AFC Losers

Antonio Callaway, WR, CLE (121.6 DRAFT, 146.98 BB10)

I was planning to buy Callaway like crazy in best ball drafts, but luckily only had the chance to waste one 10th-round pick on the second-year wideout before the Beckham trade went down. Callaway was a long-term character risk either way, but I thought for one year at least it would be worth hoarding Callaway shares as the lone speed threat on an otherwise high-scoring Baker Mayfield offense. There was Jarvis Landry in the slot, Rashard Higgins inside or out, and then Callaway playing outside the vast majority of the time. Now Beckham will likely play outside the majority of the time, leaving Callaway to split the remainder of the outside snaps with Higgins. Because Higgins can otherwise earn snaps in the slot that Callaway likely can't, I think the trade reduces Callaway from Cleveland's primary outside and downfield receiver to the team's WR4 in the aggregate while more specifically functioning as the co-WR2 outside with Higgins in three-wide looks. Callaway's usage could generally trend with Mayfield's passing volume within a given game – three-wide sets and downfield targets are likely to correlate to Cleveland's urgency on offense.

James Washington, WR, PIT (98.7 DRAFT, 100.59 BB10)

Washington's owners were briefly on top of the world following the Antonio Brown trade, and for good reason. If you get Ben Roethlisberger's WR2 in the eighth or ninth round, you're probably locking in a nice profit there. Unfortunately, the arrival of Donte Moncrief (216.6 DRAFT, 226.03 BB10) complicates that. They probably aren't competing for many snaps in three-wide sets, which should be the play call around 2/3 of the time, but one of Washington or Moncrief will have to be the odd man out in two-wide sets. Eli Rogers and Ryan Switzer are both capable slot wideouts who can play inside and allow JSS to play outside in some three-wide sets. Basically, both Washington and Moncrief have the upside of playing 80 percent or more of Pittsburgh's snaps, but either could end up with less than 50 percent, too. As a 23-year-old second-year player, Washington is probably something of an objective underdog to Moncrief; a bigger, more athletic player in his sixth NFL season. I have no interest in Washington until at least the 10th round now, and if Moncrief's price doesn't reach the same point then I can assure you I will aggressively buy the free agent newcomer.

Adam Humphries, WR, TEN (142.8 DRAFT, 130.09 BB10)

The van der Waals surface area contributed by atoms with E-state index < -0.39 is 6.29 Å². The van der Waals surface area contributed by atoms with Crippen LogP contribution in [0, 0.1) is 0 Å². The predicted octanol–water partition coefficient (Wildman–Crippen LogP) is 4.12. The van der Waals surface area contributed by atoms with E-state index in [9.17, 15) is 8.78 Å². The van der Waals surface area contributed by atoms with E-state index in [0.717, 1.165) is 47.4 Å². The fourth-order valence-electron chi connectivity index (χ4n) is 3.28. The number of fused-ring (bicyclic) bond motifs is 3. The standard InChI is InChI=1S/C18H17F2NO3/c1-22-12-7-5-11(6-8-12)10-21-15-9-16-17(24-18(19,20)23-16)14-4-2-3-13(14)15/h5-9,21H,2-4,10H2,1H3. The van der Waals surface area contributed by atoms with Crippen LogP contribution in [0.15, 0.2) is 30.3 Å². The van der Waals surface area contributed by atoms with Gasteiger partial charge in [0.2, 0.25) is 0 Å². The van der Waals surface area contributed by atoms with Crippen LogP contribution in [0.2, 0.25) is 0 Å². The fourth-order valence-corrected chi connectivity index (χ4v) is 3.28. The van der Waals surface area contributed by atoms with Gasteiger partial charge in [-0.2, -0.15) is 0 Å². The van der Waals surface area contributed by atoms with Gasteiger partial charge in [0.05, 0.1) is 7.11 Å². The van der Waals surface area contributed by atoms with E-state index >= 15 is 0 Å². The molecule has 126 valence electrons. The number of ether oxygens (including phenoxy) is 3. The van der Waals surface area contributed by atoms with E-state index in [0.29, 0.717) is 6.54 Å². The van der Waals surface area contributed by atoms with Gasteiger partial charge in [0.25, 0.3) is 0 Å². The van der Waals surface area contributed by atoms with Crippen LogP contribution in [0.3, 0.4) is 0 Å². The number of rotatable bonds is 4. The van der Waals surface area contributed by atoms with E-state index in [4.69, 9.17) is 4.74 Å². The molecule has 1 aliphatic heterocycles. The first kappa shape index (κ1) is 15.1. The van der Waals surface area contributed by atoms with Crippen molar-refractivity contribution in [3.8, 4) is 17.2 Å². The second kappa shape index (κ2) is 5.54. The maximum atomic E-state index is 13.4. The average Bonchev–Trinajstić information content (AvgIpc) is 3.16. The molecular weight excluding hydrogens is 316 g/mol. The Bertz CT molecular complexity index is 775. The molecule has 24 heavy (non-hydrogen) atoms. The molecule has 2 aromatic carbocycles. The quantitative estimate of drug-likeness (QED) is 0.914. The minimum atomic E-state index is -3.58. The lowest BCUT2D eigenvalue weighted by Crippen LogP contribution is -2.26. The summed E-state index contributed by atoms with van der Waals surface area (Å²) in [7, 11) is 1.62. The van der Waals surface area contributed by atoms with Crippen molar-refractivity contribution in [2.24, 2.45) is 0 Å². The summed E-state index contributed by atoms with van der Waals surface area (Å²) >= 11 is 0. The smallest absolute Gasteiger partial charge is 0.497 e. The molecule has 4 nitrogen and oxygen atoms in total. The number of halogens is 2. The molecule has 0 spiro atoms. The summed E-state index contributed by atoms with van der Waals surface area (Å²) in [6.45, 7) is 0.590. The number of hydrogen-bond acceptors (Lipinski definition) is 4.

Humphries was more than likely a product of Tampa Bay's system, and now he goes to one of the league's worst. The Titans didn't run many plays generally – Corey Davis led the Titans with 873 snaps and slot receiver Tajae Sharpe ranked second with 592 – but the team especially showed a tendency to run bunched formations to accommodate the late-season Derrick Henry Offense. Do we expect the Titans to run more plays? Do we expect Davis will play fewer snaps, specifically to Humphries' benefit? I don't. So I'm supremely disinterested in Humphries as he leaves an offense where he played 781 snaps as Mike Evans led with 940. Humphries' 7.8 YPT average from last year entailed an unsustainable average of 5.8 yards after the catch per catch, meaning if it drops to a still-average 4.0 YAC per catch his YPT would drop all the way to 6.5, at which point you remember that Humphries is merely a useful player rather than a truly good one. He does not have Mike Evans, DeSean Jackson, Chris Godwin, and OJ Howard pulling away the safeties and linebackers anymore. I fully believe this is going nowhere.

Quincy Enunwa, WR, NYJ (177.5 DRAFT, 172.65 BB10)

Enunwa is a size/speed specimen with recent bursts of standout production between injuries, and in 2018 he seemed to especially carve out a role as the Jets' primary slot receiver, where his size and after-the-catch skills made him a useful checkdown option for rookie quarterback Sam Darnold. With the team's signing of Jamison Crowder, however, Enunwa not only sees more competition for targets generally, but he sees it specifically in the slot. Now, the Dolphins ran lots of trips formation last year in Miami, which entails two slot wideouts, but we can generally expect Enunwa's ADOT to increase after averaging just 7.1 in 2018. Enunwa is big enough (6-foot-2, 225 pounds) and fast enough (4.45-second 40) to play outside, but the issue at that point is we already know that Robby Anderson is likely the team's best option in this realm. Perhaps Anderson will mostly work deep (15.6 ADOT in 2018) and leave room for Enunwa to make a real impact in the underneath and intermediate, but it's possible that Crowder's arrival renders Enunwa more like the second option both outside and in the slot rather than the first option in either respect. Tight end Chris Herndon and Le'Veon Bell will require their substantial target count, too. Someone is going to get the short end of the stick, and Enunwa's price will probably need to fall into the 200s before I'll feel comfortable betting that it won't be him.

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ABOUT THE AUTHOR
Mario Puig
Mario is a Senior Writer at RotoWire who primarily writes and projects for the NFL and college football sections.